Today I am pleased to announce that I have at long last discovered the problem at long last. It turns out that, at one point, my Catalyst driver set changed a previously defaulted setting that was somewhat hidden. This setting is the enabling of triple buffering, found under the compatibility button at the bottom of your direct3d window in your advanced display properties.

My catalyst drivers had apparently turned this feature off at some point. I was using 4.11's, which means that was about the time frame it changed. My generic drivers always had this enabled, as did my catalyst 4.8's.

This explains at long last why only certain applications performed well on my machine; certain games force this setting, while most do not. This is why I can have 70fps in most of Doom 3, and random -75fps spikes in things like Half Life 2 or ESF.

If anyone has a card comparable to mine and has suffered similar problems, I highly recommend enabling this setting. I did other things using a tool called Rage3D as well, but I believe that the Triple Buffering was specifically the major helpful factor.

Give it a shot if you have framerate trouble, particularly in ESF. I'd like to see what results others come up with.
I had a gecube 9600xt extreme doing crap like this, and it constantly pissed me off, causing me to reformat. The card worked so dam great the first week I had it, but then something was screwing up as i noticed this must of happened after I had updated my mainboard drivers from default asus board drivers to newer nvidia chipset drivers.

At first I thought "hmm, ati and nvidia hate each other right ? must be a cross conflict between there drivers on my system". This card still managed to work well in other games too, but then Need for speed underground gave me the anger enduced screaming. In the end my brother got rid of this gfx card to a mate of his, and it worked great in his system for a simlar length of time to mine, he was using a via chipset that was only simlar to this mainboard in terms of pricing and features.

Then, one day, the fan died and we went to my supplier to return the card. From here, I don't know anything more about this gfx card's presence (I think it might still be sitting there waiting to be picked up). we picked it up once and tried it in my brother's system and crap started happening with that, the 4.9 drivers (latest at the time) were refusing to install on my brother's system for some time untill he changed a few things (before he had installed these drivers, amazingly enough, the sp2 drivers were installed on his system for the card, the default windows drivers to be exact).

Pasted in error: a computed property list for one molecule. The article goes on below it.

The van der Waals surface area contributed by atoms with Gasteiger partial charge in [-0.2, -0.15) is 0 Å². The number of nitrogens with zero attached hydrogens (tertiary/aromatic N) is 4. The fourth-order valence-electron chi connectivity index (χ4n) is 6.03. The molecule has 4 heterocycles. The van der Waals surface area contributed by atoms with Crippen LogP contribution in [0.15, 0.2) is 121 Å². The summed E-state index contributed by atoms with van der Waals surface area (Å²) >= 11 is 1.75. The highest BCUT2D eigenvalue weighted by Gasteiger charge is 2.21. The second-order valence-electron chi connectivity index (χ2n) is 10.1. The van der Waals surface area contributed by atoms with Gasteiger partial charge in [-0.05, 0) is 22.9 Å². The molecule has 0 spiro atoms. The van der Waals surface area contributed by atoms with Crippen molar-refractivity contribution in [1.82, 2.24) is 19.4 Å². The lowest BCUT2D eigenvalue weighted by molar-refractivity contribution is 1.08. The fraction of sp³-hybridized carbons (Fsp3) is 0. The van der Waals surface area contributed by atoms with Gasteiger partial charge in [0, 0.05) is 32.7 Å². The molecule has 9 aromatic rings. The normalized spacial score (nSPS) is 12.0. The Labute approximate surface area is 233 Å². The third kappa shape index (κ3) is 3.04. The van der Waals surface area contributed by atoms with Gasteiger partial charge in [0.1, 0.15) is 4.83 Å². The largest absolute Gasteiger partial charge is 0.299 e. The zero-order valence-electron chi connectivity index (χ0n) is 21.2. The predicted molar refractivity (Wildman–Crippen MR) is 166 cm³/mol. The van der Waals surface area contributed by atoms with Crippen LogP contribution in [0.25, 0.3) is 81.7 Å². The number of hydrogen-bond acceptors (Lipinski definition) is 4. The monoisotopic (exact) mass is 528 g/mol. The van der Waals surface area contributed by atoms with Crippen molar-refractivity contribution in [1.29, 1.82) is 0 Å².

Thanks for this info though, may very well come in handy. Ever since this card died iv'e been using my brother's spare, crappy fx5200 :(.
 
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Well, at time I had GeForce 6800 UE ( l8ter I used SLi to make her and her twin card linked together in SLi mode ), I accidentally installed veeery outdated nVidia drivers which almost ruined mine card on hardware base. I constantly had like 10 FPS in any thing I played, even when moving a slidebar in Win XP it was struggling and was blocking. Then I found out Omega drivers and gave them a shot. It worked pretty damn well, almost max fps in any game. But now I'm using the drivers that I got with mine motherboard, since Omega drivers doesn't support SLi yet ( maybe they do, I didn't checked the site in last few months )
 
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eeerm .. omega drivers are for ATI cards not nVidia
 
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XD, weren't the Omega drivers the experimental ones used for Doom3? I still use Catalyst...time to update.

EDIT: Where do you get them from? I can only find the Catalyst drivers I have on the ATI site, despite the fact they have drivers for Windows Vista up already.
 
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According to omegadrivers.net, they have nVidia omega drivers aswell.